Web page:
American entrepreneurship has been slumping for decades, worrying economists, politicians, and business leaders alike. The cause is likely a complex cluster of factors, but part of the story may be that so many young, ambitious Americans are saddled with student debt.
All your life, you're told that an education will set you up to fulfill the American dream. But once you graduate, you're faced with onerous payments that seem to hardly dent the principal. You need a steady job, stat. It's terrifying to forgo a salary to start something new, let alone invest your assets, when you're obligated to make monthly payments that can reach thousands of dollars.
One startup is helping its users get ahead of their debt and start the new ventures that our economy needs to thrive. SoFi (short for Social Finance) is largely known as the startup that will refinance your student loans, though it aspires to encompass its members' entire financial lives. The business, selected as one of Inc.'s 25 most disruptive startups of 2017, already consists of more than student loans: SoFi also deals with mortgages, personal loans, wealth management, and life insurance. A deposit-and-withdrawal product is coming soon, co-founder Dan Macklin told Inc.
Nevertheless, student loans are SoFi's bread and butter, a reflection of the generation of Millennials saddled with insurmountable-feeling debt. That's why, in addition to its unemployment support and career coaching, SoFi has an entrepreneurship program. The benefits include six months of loan deferment, mentorship resources such as connections to investors, and networking with other entrepreneur members. That has been crucial to people like Jennifer Beall Saxton, CEO of Tot Squad, who met her first significant investor through SoFi.
Andrew Dietrich, COO at credit card startup Final, said that business school left him with monthly obligations the size of a rent check. It would have been much harder to take a chance on Final without the cash flow breather that loan deferment provided -- a point echoed by Saxton.
Since Final is also a fintech startup, the SoFi founders' connections were particularly useful. Dietrich also delighted in getting a free pass to attend the 2016 edition of the annual Code Conference, a favorite among Silicon Valley luminaries, after Final won a SoFi competition. The experience would have been out of reach otherwise. Dietrich called it "truly amazing," adding, "I pitched Jack Dorsey and Vinod Khosla in the same day (both turned into follow-ups)."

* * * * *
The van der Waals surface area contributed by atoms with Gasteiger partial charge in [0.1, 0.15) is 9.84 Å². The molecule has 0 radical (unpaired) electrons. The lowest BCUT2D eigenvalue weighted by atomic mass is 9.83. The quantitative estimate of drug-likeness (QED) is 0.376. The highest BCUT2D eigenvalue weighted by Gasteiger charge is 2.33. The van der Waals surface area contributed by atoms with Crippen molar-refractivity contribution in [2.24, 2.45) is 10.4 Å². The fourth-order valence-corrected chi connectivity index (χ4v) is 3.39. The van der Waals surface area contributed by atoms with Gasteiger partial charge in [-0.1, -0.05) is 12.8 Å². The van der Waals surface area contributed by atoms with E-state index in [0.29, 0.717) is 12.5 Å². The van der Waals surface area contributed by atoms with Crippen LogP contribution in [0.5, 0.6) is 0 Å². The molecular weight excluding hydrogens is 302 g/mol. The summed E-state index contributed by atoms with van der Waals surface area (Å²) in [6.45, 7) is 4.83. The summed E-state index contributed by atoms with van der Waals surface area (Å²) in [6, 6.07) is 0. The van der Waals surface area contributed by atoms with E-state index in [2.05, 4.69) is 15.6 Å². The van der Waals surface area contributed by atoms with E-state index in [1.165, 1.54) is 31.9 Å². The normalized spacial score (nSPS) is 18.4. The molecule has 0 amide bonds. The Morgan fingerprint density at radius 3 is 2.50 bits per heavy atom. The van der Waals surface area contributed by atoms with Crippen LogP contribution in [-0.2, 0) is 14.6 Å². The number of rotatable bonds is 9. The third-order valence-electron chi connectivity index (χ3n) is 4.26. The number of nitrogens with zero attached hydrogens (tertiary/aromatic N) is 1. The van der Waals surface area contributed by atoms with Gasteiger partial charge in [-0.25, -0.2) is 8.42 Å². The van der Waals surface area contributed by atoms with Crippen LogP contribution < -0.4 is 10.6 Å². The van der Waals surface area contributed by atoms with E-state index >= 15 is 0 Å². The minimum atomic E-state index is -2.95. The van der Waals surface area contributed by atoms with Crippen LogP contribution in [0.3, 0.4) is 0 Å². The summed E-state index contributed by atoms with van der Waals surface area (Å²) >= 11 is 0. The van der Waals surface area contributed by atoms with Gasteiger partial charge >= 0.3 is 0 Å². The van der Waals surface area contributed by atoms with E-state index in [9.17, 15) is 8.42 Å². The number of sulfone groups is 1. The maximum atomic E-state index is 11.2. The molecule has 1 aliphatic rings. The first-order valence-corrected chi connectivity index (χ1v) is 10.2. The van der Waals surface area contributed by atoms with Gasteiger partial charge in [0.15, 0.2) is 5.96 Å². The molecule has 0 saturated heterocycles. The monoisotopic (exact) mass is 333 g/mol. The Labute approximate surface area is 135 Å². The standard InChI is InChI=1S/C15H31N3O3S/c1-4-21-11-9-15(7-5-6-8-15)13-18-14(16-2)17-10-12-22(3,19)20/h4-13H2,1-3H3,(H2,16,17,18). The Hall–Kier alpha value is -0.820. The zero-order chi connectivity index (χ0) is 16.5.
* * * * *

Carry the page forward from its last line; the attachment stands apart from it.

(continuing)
Pillsy co-founder Otto Sipe explained on the phone, "Without the SoFi program -- and I'm not being paid to say this -- I literally couldn't be here." He recalled, "In May of last year, I was searching on Google 'I can't pay my student loans,' and I was looking for how to default. I was planning to default because at the time I wasn't taking any salary at all." Sipe pointed out, "It's hard to pay student loans when you're not really paying yourself." SoFi's program offered another approach.
Of course, SoFi can't single-handedly revive American entrepreneurship, not least because the cohorts of accepted entrepreneurs are limited, and the types of businesses that SoFi favors skew toward scalable tech startups rather than conventional small businesses. But student loan relief has a definite impact on the participating SoFi members' ability to launch companies.
It's also good for SoFi itself, emphasizing how different its paradigm is from old-school finance. SoFi calls its customers "members," and maintains a variety of programs to encourage engagement. CEO Mike Cagney told Fast Company a year ago, "The real opportunity is in taking traditional banking and recasting it into this concept of money, career, and relationships."
The entrepreneurship program is also straightforwardly pragmatic, just like the unemployment protection option, which functions similarly. SoFi wants members to be able to meet their obligations to the company, and members' financial health enables that. "It makes a lot of good common sense," Macklin said, "but it's something that just wasn't being provided by the industry."